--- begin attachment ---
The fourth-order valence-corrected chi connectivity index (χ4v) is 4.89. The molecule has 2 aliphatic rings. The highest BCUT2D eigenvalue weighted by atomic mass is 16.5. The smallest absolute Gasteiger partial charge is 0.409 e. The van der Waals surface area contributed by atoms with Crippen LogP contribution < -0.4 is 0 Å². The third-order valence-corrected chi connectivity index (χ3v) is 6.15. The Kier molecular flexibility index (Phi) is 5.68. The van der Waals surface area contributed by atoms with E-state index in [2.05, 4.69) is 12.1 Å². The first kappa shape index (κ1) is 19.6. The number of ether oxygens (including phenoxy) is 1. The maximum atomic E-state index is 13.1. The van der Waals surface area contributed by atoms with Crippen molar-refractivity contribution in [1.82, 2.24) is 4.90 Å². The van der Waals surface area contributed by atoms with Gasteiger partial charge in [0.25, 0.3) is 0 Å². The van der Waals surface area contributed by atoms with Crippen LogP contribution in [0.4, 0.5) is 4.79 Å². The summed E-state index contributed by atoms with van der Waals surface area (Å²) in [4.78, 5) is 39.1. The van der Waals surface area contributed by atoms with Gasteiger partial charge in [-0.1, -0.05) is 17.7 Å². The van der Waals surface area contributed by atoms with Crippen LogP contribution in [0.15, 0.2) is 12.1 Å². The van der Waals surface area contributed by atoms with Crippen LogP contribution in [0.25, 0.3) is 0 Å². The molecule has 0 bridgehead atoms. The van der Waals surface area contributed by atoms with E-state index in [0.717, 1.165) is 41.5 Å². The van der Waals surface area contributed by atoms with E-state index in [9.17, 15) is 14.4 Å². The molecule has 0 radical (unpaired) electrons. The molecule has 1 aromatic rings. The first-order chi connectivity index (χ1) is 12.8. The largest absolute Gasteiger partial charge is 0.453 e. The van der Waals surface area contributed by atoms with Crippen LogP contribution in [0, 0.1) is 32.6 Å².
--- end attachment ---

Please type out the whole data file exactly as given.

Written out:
The fourth-order valence-corrected chi connectivity index (χ4v) is 4.89. The molecule has 2 aliphatic rings. The highest BCUT2D eigenvalue weighted by atomic mass is 16.5. The smallest absolute Gasteiger partial charge is 0.409 e. The van der Waals surface area contributed by atoms with Crippen LogP contribution < -0.4 is 0 Å². The third-order valence-corrected chi connectivity index (χ3v) is 6.15. The Kier molecular flexibility index (Phi) is 5.68. The van der Waals surface area contributed by atoms with E-state index in [2.05, 4.69) is 12.1 Å². The first kappa shape index (κ1) is 19.6. The number of ether oxygens (including phenoxy) is 1. The maximum atomic E-state index is 13.1. The van der Waals surface area contributed by atoms with Crippen molar-refractivity contribution in [1.82, 2.24) is 4.90 Å². The van der Waals surface area contributed by atoms with Gasteiger partial charge in [0.25, 0.3) is 0 Å². The van der Waals surface area contributed by atoms with Crippen LogP contribution in [0.4, 0.5) is 4.79 Å². The summed E-state index contributed by atoms with van der Waals surface area (Å²) in [4.78, 5) is 39.1. The van der Waals surface area contributed by atoms with Gasteiger partial charge in [-0.1, -0.05) is 17.7 Å². The van der Waals surface area contributed by atoms with Crippen LogP contribution in [0.15, 0.2) is 12.1 Å². The van der Waals surface area contributed by atoms with Crippen LogP contribution in [0.25, 0.3) is 0 Å². The molecule has 0 bridgehead atoms. The van der Waals surface area contributed by atoms with E-state index in [0.717, 1.165) is 41.5 Å². The van der Waals surface area contributed by atoms with E-state index in [9.17, 15) is 14.4 Å². The molecule has 0 radical (unpaired) electrons. The molecule has 1 aromatic rings. The first-order chi connectivity index (χ1) is 12.8. The largest absolute Gasteiger partial charge is 0.453 e. The van der Waals surface area contributed by atoms with Crippen LogP contribution in [0, 0.1) is 32.6 Å².